Wednesday, November 26, 2008

German Chancellor Angela Merkel Blasts Use of "Cheap Money" for Economic Management

Although German chancellor Angela Merkel and the German government has implemented a fiscal stimulus plan, it was an extremely modest €12bn over the next two years. While that was probably a mistake, at least Merkel understands that creating money from thin air won't do a thing to take care of the problem they're in.

Merkel and the German government have been coming under increased pressure to contribute to a huge stimulus in relationship to the European Union; now standing at €200 billion. That would be about 1.2 percent of GDP of the 27 member states.

Talking about the contribution of the drop in value of the U.S. dollar to the current global economic crisis, Merkel stated to the German parliament:

“Excessively cheap money in the US was a driver of today’s crisis. I am deeply concerned about whether we are now reinforcing this trend through measures being adopted in the US and elsewhere and whether we could find ourselves in five years facing the exact same crisis.”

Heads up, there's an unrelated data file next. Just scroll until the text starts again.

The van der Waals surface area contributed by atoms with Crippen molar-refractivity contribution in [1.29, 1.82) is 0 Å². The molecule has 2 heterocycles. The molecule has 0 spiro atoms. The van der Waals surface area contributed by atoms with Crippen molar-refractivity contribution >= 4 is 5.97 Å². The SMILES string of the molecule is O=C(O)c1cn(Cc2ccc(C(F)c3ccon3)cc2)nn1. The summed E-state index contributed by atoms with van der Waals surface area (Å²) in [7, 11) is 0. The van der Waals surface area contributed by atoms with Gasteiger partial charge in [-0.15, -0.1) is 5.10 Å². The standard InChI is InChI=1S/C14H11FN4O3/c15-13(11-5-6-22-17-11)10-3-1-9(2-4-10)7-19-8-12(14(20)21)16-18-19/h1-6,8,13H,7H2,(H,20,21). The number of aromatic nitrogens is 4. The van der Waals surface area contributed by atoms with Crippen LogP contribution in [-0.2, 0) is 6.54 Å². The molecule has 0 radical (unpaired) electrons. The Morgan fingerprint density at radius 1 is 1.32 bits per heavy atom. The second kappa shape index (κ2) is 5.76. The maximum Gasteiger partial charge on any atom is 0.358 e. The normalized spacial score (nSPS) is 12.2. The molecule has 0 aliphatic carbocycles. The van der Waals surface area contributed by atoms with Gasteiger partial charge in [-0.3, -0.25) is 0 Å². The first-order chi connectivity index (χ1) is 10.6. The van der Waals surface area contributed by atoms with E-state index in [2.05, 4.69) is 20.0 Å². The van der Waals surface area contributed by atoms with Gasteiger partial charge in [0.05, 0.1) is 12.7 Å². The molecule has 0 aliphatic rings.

Some analysts assert the action wouldn't do much to change the economic crisis anytime soon. They're of course right, as is Merkel.

History has proven that the utter stupidity of the New Deal did more to create the Great Depression in the U.S. than anything else. Printing money, devaluing currency, and generating inflation is never an answer to an economic crisis.

The best thing to do is let it play out and allow the market correct itself. That cleans out the bad businesses and leadership, and makes the free market much stronger.

Throwing money at poorly run companies does nothing but reinforce poor management and keeps the real problems from being solved. Government interference in what would have been a short period of economic struggle created the infamous Great Depression in the U.S. We don't need to do the same and create a worldwide one.

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